Tuesday, June 23, 2015

THYME Magazine: Building Bridges

Citizen Journalism with a Better Flavor

Volume IX, Issue XXV

Building Bridges

One of my favorite scenes in the movie: 'Remember the Titans' is the one where Gerry Bertier and Julius Campbell realize that they are indeed brothers. Though they are of different cultures in segregated Virginia, they come together as teammates and develop bonds that are far deeper. The film is one we should perhaps dust off in these difficult days and pause as well at the scene where the team runs at dawn to the battlefields of Gettysburg.Coach Herman Boone speaks:

Anybody know what this place is? This is Gettysburg. This is where they fought the Battle of Gettysburg. Fifty thousand men died right here on this field, fightin' the same fight that we're still fightin' amongst ourselves today.

This green field right here was painted red, bubblin' with the blood of young boys, smoke and hot lead pourin' right through their bodies. Listen to their souls, men:

I killed my brother with malice in my heart. Hatred destroyed my family.'

You listen. And you take a lesson from the dead. If we don't come together, right now, on this hallowed ground, we too will be destroyed -- just like they were. I don't care if you like each other or not. But you will respect each other. And maybe -- I don't know -- maybe we'll learn to play this game like men."

Indeed, upon learning of the death of the Reverend Honorable Clementa C. Pinckney and eight of his congregation, I read his biography on the church website. I grieved a brother. The man and I held dear the same things. He died loving the people of G-d and building the Unseen Kingdom. Reverend Pinckney and his little circle were co-laborers in my most cherished work.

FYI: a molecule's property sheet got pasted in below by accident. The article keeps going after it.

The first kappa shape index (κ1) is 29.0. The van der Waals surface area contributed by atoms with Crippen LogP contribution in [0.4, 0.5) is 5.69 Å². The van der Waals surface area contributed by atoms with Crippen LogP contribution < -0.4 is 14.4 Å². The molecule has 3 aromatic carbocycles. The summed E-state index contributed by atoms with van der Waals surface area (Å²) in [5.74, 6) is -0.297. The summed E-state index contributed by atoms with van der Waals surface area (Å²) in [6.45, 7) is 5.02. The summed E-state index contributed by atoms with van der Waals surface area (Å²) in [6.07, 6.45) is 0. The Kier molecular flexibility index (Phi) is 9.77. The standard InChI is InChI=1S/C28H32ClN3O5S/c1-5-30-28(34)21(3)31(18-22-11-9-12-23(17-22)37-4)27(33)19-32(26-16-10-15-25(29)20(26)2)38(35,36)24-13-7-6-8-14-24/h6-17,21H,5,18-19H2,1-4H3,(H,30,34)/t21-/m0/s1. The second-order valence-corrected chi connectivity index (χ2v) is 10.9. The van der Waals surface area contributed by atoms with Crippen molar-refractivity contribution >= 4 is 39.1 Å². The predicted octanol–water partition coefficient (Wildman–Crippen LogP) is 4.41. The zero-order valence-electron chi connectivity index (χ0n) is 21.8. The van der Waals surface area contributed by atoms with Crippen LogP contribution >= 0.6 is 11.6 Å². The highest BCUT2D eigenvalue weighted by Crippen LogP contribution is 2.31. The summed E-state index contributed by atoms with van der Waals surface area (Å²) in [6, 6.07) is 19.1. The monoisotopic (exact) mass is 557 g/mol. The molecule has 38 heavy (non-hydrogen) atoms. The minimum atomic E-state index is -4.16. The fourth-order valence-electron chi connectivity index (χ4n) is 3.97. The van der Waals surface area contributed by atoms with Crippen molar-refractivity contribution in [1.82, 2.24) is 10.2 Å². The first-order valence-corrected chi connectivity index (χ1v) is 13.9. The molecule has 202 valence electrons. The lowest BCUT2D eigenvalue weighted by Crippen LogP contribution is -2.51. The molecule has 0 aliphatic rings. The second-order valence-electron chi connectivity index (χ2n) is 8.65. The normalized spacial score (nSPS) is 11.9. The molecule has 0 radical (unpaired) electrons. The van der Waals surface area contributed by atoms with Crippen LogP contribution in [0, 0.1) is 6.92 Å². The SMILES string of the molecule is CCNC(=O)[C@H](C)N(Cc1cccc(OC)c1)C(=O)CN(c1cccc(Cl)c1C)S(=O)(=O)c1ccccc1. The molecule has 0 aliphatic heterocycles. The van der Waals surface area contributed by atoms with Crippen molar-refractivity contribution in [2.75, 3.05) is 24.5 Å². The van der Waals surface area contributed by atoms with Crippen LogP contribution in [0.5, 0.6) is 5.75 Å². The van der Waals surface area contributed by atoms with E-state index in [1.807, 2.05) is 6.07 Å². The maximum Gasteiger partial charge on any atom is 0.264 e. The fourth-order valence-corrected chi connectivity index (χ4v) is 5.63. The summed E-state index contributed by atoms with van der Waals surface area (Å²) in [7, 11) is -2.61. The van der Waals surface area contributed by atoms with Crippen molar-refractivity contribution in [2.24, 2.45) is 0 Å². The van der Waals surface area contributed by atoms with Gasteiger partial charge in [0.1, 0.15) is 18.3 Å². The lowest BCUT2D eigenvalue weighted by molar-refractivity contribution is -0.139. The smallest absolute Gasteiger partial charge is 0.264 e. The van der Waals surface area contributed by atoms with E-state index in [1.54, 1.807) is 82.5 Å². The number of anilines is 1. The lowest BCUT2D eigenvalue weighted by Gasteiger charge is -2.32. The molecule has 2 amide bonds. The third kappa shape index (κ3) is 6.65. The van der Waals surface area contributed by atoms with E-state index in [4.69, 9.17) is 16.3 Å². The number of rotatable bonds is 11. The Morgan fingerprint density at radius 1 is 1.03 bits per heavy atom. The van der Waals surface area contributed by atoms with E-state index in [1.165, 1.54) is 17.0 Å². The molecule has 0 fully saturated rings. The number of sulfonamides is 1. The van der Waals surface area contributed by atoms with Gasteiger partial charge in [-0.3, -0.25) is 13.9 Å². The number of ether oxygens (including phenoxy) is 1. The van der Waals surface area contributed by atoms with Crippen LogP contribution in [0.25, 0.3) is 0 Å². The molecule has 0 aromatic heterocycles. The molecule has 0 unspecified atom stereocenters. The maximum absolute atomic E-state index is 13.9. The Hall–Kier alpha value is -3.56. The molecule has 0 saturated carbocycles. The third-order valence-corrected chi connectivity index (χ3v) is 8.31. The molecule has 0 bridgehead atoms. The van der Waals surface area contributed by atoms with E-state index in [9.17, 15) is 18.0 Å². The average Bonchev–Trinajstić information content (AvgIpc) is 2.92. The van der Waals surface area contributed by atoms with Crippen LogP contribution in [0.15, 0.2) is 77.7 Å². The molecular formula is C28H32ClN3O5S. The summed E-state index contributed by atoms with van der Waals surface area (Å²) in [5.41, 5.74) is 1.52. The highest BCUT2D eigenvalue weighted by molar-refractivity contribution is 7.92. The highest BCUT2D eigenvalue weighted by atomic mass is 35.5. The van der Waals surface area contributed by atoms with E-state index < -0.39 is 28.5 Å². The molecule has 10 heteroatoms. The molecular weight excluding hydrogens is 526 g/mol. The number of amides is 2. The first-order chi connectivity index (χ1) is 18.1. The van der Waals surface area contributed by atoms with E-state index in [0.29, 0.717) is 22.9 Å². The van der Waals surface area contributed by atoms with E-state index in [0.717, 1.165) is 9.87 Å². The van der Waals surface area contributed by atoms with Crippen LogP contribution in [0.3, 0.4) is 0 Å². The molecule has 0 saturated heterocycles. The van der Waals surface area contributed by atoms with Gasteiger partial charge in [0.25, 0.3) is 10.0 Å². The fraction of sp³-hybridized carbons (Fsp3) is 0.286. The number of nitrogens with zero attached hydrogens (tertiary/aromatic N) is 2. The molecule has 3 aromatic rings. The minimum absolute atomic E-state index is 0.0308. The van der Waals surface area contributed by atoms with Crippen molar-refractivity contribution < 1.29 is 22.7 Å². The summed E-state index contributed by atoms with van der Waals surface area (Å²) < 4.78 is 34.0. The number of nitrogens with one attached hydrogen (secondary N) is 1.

Surely that would be a brief thought, only to be lost in the onslaught of politicized news to come in the days to follow.

But I had made a fatal miscalculation. I underestimated the G-d that Reverend Pinckney and I serve (the present tense in intentional, for I believe he stands in the Presence of our shared Master today). To know the true greatness of a man, look at his pupils! As the members of the congregation who had just lost loved ones at the hands of a depraved gunman stepped forward to extend forgiveness to him, I recognized the hand of the Divine in their lives.

As thousands lined the Arthur Ravenel Jr. Bridge, arms and hands joined,to remember and pray; the Divine was at work! Dr. Henry Blackaby tells us to look for G-d at work and join him in that work. That call is clear today.
Special Book Section Continues Tomorrow:

THYME Magazine will continue to present the SPECIAL BOOK SECTION: Pontifus, The Bridge Builder's Tale in Three Parts. Many of the subjects and ideas presented in the book first appeared in THYME. Please do enjoy the weekly presentation of each new chapter. THYME will resume its regular format in the Fall.Until then, enjoy the book and spend some time making a difference in someone's life.


Special Book Section

Five weeks ago we began the serial presentation of "Pontifus, The Bridge Builder's Tale in Three Parts." [1.] This week we present the fifth chapter of the first book: "Dinner Stop at the End of the World" Here [click to read]. This special book section will continue through the Summer. The full publication of THYME will resume in the Fall.

Friday, June 19, 2015

THYME Magazine: Finding Imago Dei

Citizen Journalism with a Better Flavor

Volume IX, Issue XXIV

Finding Imago Dei

Therefore said he unto them, The harvest truly is great, but the labourers are few: pray ye therefore the Lord of the harvest, that he would send forth labourers into his harvest." -- Luke 10:2

From the Pastor's Page of Emmanuel AME Church: